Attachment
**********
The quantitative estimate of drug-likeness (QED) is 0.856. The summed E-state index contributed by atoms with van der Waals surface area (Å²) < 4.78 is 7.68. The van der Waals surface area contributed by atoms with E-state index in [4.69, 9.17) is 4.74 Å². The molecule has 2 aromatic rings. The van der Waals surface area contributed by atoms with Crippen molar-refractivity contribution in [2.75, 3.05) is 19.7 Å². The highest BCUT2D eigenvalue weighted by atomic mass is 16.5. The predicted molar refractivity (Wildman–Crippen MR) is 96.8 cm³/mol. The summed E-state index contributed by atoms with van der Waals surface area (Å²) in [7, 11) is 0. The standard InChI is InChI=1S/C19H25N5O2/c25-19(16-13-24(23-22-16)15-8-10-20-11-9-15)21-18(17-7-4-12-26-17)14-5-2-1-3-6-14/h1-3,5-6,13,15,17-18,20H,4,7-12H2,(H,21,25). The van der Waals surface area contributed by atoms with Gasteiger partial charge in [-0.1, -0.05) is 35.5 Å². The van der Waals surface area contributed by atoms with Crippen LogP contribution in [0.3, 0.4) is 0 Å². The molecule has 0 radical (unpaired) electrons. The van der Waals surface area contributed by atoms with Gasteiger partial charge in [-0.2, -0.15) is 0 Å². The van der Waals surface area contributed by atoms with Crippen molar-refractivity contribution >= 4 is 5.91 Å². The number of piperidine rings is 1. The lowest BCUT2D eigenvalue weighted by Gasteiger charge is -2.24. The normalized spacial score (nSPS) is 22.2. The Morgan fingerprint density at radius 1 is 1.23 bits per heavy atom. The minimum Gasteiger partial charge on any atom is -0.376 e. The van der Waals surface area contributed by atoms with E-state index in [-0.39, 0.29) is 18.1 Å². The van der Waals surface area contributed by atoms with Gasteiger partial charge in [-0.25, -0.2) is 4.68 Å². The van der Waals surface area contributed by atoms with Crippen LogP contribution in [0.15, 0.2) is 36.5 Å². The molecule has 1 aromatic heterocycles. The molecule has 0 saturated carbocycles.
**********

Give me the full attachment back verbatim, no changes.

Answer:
The quantitative estimate of drug-likeness (QED) is 0.856. The summed E-state index contributed by atoms with van der Waals surface area (Å²) < 4.78 is 7.68. The van der Waals surface area contributed by atoms with E-state index in [4.69, 9.17) is 4.74 Å². The molecule has 2 aromatic rings. The van der Waals surface area contributed by atoms with Crippen molar-refractivity contribution in [2.75, 3.05) is 19.7 Å². The highest BCUT2D eigenvalue weighted by atomic mass is 16.5. The predicted molar refractivity (Wildman–Crippen MR) is 96.8 cm³/mol. The summed E-state index contributed by atoms with van der Waals surface area (Å²) in [7, 11) is 0. The standard InChI is InChI=1S/C19H25N5O2/c25-19(16-13-24(23-22-16)15-8-10-20-11-9-15)21-18(17-7-4-12-26-17)14-5-2-1-3-6-14/h1-3,5-6,13,15,17-18,20H,4,7-12H2,(H,21,25). The van der Waals surface area contributed by atoms with Gasteiger partial charge in [-0.1, -0.05) is 35.5 Å². The van der Waals surface area contributed by atoms with Crippen LogP contribution in [0.3, 0.4) is 0 Å². The molecule has 0 radical (unpaired) electrons. The van der Waals surface area contributed by atoms with Gasteiger partial charge in [-0.2, -0.15) is 0 Å². The van der Waals surface area contributed by atoms with Crippen molar-refractivity contribution >= 4 is 5.91 Å². The number of piperidine rings is 1. The lowest BCUT2D eigenvalue weighted by Gasteiger charge is -2.24. The normalized spacial score (nSPS) is 22.2. The Morgan fingerprint density at radius 1 is 1.23 bits per heavy atom. The minimum Gasteiger partial charge on any atom is -0.376 e. The van der Waals surface area contributed by atoms with E-state index in [-0.39, 0.29) is 18.1 Å². The van der Waals surface area contributed by atoms with Gasteiger partial charge in [-0.25, -0.2) is 4.68 Å². The van der Waals surface area contributed by atoms with Crippen LogP contribution in [0.15, 0.2) is 36.5 Å². The molecule has 1 aromatic heterocycles. The molecule has 0 saturated carbocycles.